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The Way of the Cross

Our reflection for Good Friday, 29 March 2013, is written by Michel Segatagara Kamanzi SJ.

“He was despised and rejected by others; a man of suffering and acquainted with infirmity; and as one from whom others hide their faceshe was despised, and we held him of no account.” Is 53:3

This passage, from the third song of the Servant of the Lord in the book of the Prophet Isaiah (Is 52,13 – 53,12), is applied in today’s liturgy to the Passion of our Lord Jesus Christ. Like the Suffering Servant in Isaiah, our Lord was despised and rejected by many of his people as he underwent his Passion for our salvation. He had the experience of stigma, “as one from whom others hide their faces”.

However scripture and tradition tell us that, in his painful Way of the Cross, Jesus was not rejected by all. Turning to the traditional images of the Stations of the Cross, we see the fourth, fifth and sixth stations: Jesus meets his mother (IV), Simon of Cyrene helps Jesus carry the Cross (V), Veronica wipes the face of Jesus (VI). While “rejected by others”, Jesus is comforted by meeting his mother, herself in sorrow for the pain of her son. In the fifth station, we see a passer-by, Simon of Cyrene, father of Alexander and Rufus, who has come from the country and is compelled by the soldiers to carry the cross behind Jesus. It seems that even the soldiers who treated Jesus so harshly felt the need of help for one undergoing such a heavy trial. I like to remember Simon of Cyrene as an African and a father called to help Jesus on his Way of the Cross. It is interesting to note that in the previous station we were with the mother of Jesus, now we have a father helping him. In the sixth station of the Way of the Cross, we see Veronica wiping the face of the suffering Jesus. Unlike others who have hidden their faces behind their veils, she uses hers to wipe Jesus’ face. And tradition says that the image of the face of our Lord remained imprinted on the veil. Indeed, the Lord approves with a seal, an icon of his face, her gesture of compassion that broke the stigma imposed on him.

On Good Friday, meditating on the suffering of our Lord, the stigma he faced on his Way of the Cross comes to mind. This stigma is a common painful experience for people living with AIDS: many of our brothers and sisters have been “despised and rejected” although they are already “suffering and acquainted with infirmity”. Many have hidden their faces from them. This attitude has increased their pain and deepened their wound, and has prompted others to be afraid to discover their own HIV status, because they fear living in shame and confusion, and they fear rejection. Indeed, stigma contributes to the spread of the pandemic.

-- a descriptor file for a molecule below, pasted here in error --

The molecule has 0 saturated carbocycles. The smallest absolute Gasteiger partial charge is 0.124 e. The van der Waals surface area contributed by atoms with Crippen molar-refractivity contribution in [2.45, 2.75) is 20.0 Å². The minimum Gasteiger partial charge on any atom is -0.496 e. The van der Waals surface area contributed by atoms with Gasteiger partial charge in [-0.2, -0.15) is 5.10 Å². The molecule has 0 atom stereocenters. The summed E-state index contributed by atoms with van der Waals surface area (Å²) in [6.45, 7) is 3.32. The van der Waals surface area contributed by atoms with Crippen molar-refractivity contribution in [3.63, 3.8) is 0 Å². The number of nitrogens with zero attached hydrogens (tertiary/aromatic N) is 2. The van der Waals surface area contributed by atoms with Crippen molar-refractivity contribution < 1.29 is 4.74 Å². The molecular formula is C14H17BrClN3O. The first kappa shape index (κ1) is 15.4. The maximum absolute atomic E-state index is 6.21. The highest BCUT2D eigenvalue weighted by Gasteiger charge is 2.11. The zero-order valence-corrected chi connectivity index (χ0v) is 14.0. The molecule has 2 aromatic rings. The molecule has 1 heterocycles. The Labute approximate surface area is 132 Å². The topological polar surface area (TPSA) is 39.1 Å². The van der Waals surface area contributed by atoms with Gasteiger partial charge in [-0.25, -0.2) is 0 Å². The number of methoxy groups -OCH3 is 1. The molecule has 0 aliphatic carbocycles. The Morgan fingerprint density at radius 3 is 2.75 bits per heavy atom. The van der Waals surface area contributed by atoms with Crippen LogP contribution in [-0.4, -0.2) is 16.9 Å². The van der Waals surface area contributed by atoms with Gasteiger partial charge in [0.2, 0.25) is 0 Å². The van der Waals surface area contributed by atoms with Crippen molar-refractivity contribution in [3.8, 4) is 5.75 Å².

It is true that people can somehow seek to justify the stigma associated with AIDS by citing the fear of contamination. There are even those who will say these people should be put “in jail” since they represent a danger for others. And some will add: after all it is their fault if they are infected! They are sinners! Unfortunately, many of these prejudgments, signs of ignorance, add to stigma. To remain “immune”, should we protect ourselves by discriminating against others?

No. Today, there is no doubt that one of the best ways to protect ourselves and our communities from AIDS, is not to exclude but to include people living with AIDS. I believe we can learn from the attitude of Mary, Simon of Cyrene and Veronica in our fight against stigma in a time of AIDS. As many of us know from experience, accompanying those with AIDS, sharing their “grief and anguish”, but also their “joy and hope”, helps also to overcome our fear and ignorance, to break the vicious circle of stigma and discrimination, and to enter in a virtuous circle of compassion, hospitality and solidarity. And this is certainly in line with our Lord’s Passion, Death and Resurrection; it is the perspective of the One who came so that we may have life and have it more abundantly (Jn 10:10).

 

To read this reflection in French, please go here.

To read the reflection of the sixth week of Lent, please go here.

To read the reflection of the fifth week of Lent, please go here.

To read the reflection of the fourth week of Lent, please go here.

To read the reflection of the third week of Lent, please go here.

To read the reflection of the second week of Lent, please go here.

To read the reflection of the first week of Lent, please go here.

To read the reflection of Ash Wednesday, please go here.

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